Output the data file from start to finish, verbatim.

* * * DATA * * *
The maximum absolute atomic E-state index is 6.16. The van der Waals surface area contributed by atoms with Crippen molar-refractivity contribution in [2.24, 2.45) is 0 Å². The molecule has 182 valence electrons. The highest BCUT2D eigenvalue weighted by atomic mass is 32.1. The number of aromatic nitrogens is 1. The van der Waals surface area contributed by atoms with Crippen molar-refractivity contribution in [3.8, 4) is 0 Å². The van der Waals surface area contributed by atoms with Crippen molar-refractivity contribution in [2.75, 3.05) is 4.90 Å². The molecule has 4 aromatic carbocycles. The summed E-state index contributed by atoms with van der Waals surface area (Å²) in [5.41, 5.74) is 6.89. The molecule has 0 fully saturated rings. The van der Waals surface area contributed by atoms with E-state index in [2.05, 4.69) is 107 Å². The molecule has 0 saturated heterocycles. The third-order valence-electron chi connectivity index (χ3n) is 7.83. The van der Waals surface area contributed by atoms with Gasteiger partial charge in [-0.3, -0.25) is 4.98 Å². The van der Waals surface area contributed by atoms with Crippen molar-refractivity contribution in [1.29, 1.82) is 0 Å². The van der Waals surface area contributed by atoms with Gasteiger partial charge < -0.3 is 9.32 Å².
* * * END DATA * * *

The maximum absolute atomic E-state index is 6.16. The van der Waals surface area contributed by atoms with Crippen molar-refractivity contribution in [2.24, 2.45) is 0 Å². The molecule has 182 valence electrons. The highest BCUT2D eigenvalue weighted by atomic mass is 32.1. The number of aromatic nitrogens is 1. The van der Waals surface area contributed by atoms with Crippen molar-refractivity contribution in [3.8, 4) is 0 Å². The van der Waals surface area contributed by atoms with Crippen molar-refractivity contribution in [2.75, 3.05) is 4.90 Å². The molecule has 4 aromatic carbocycles. The summed E-state index contributed by atoms with van der Waals surface area (Å²) in [5.41, 5.74) is 6.89. The molecule has 0 fully saturated rings. The van der Waals surface area contributed by atoms with E-state index in [2.05, 4.69) is 107 Å². The molecule has 0 saturated heterocycles. The third-order valence-electron chi connectivity index (χ3n) is 7.83. The van der Waals surface area contributed by atoms with Gasteiger partial charge in [-0.3, -0.25) is 4.98 Å². The van der Waals surface area contributed by atoms with Crippen molar-refractivity contribution in [1.29, 1.82) is 0 Å². The van der Waals surface area contributed by atoms with Gasteiger partial charge < -0.3 is 9.32 Å².